This afternoon found me racing a storm to the barn. Tempts were plummeting, and the clouds were gathering and darkening in my rearview mirror. By the time I parked my car, sleet was starting to spit and the wind carried an edge.
I hauled three blankets and two halters to the airlock. I left the blankets there. The herd was wound up. I had to move the pushy herd members off the gate. Once I had some space around me, both Steen and Laredo walked up to me, shivering in their thin coats and waiting a little impatiently for me to get their halters on.
I took the two of them into the airlock and unzipped one of the blanket bags. It was Laredo’s, so I unclipped the rope from Steen’s halter and unpacked the blanket the rest of the way. Steen stood waiting until I lifted the blanket off the ground. It got caught by this huge gust of wind and unfurled right towards Steen like a giant, angry horse-eating blanket-beast. He actually managed to stand there through the first unfurling, but then the wind hit it again and it flapped a few times, at which point Steen’s courage failed him and he ran off to the other side of the airlock.
I was not that graceful getting the blanket on Laredo. The wind kept snatching it and flinging it around, but he was a total champ. He stood while it flapped all around him, shivering a little from the cold, but never moving a foot. I took it slow, coming back to give him lots of neck rubs. He was pretty rigid, but he handled it, so I was very pleased with him. These are the kinds of moments where all the time and effort we put into getting our horses quiet and able to trust our leadership feels worth it.
I put the blanketed Laredo back into the pasture, and went down to get Steen. He was at the bottom of the airlock, and he was upset. Both the pasture herd and the feedlot herd were running around, and he was trotting circles in the corner. I folded his blanket in thirds so it was less likely to flap around, and carried it down there. He saw me coming with the blanket monster, and got more agitated.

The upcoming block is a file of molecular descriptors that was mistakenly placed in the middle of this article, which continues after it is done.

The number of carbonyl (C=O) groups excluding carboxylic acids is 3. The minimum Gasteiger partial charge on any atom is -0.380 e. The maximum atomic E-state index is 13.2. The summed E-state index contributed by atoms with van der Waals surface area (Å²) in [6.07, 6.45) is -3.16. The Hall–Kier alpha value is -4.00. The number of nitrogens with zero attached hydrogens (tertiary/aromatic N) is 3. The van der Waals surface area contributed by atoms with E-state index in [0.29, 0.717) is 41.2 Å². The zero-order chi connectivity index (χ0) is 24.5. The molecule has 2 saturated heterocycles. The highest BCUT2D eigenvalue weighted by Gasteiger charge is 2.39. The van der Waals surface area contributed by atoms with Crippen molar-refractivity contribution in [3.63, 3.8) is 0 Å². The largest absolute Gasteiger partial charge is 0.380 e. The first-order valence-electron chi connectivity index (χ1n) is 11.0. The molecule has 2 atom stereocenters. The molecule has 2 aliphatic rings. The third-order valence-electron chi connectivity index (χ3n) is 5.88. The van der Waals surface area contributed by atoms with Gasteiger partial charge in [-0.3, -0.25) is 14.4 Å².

Fortunately, the airlock is narrow. I came close enough that he couldn’t ignore me, set the blanket down, and put a little bit of pressure on him, asking him to come. His anxiety ticked up a couple of notches. He turned away from me on the fence twice, and each time he came out of the turn I blocked him and sent him in the other direction.
The thing I find interesting about Steen is how different he is emotionally from our other two horses. It’s like there is a switch in his brain. If Steen’s emotions overpower him, the ‘thinking’ side of him turns off. Entirely. In these moments it’s literally like he doesn’t recognize me. The horse looking out of his eyes is not Steen. He has become a pure creature of reaction.
It used to be I couldn’t get him back when he flipped over that line. That’s not the case now. I blocked him twice and told him everything was going to be fine. The third time he turned, he did it towards me instead of away, and then his head came down and he walked straight up to me and buried his head in my chest. I stood there and stroked his head for a while, then clipped his rope on.
The airlock has these little pens where the feedlot horses get their grain. I know I could have blanketed Steen in the open, but it might have taken longer. The temperature was dropping by the minute and the density of the sleet was increasing. So I led him into one of the little pens and shut him in there. I retrieved the blanket and carried it back towards him.
He got a little quivery when I approached with the blanket, but as soon as I touched him with it he understood what it was and quieted down entirely. He stood as still as Laredo had while I buckled him in.
Bear was by the windblock when I put Steen back with the herd, and came with me whilst executing this goofy sideways prance-trot because he hates walking into the wind. I’ve never seen a horse who cares about this as much as Bear does. But he stayed behind me and out of my space, so I didn’t mind.
Bear took the blanket without much trouble. He was just a tad more inclined to fidget than Laredo, and he had his skeptical Bear-face on, but that is unsurprising. Sometimes I forget how little I have really handled Bear. He’s just so much Brian’s horse.
At any rate, we got through his suiting up without incident, and I put him back with the herd. I took the blanket bags and halters back inside, and right after I got in my car, the storm hit in earnest. I drove back home in the rainy darkness, feeling very glad we decided to get that third blanket “just in case.”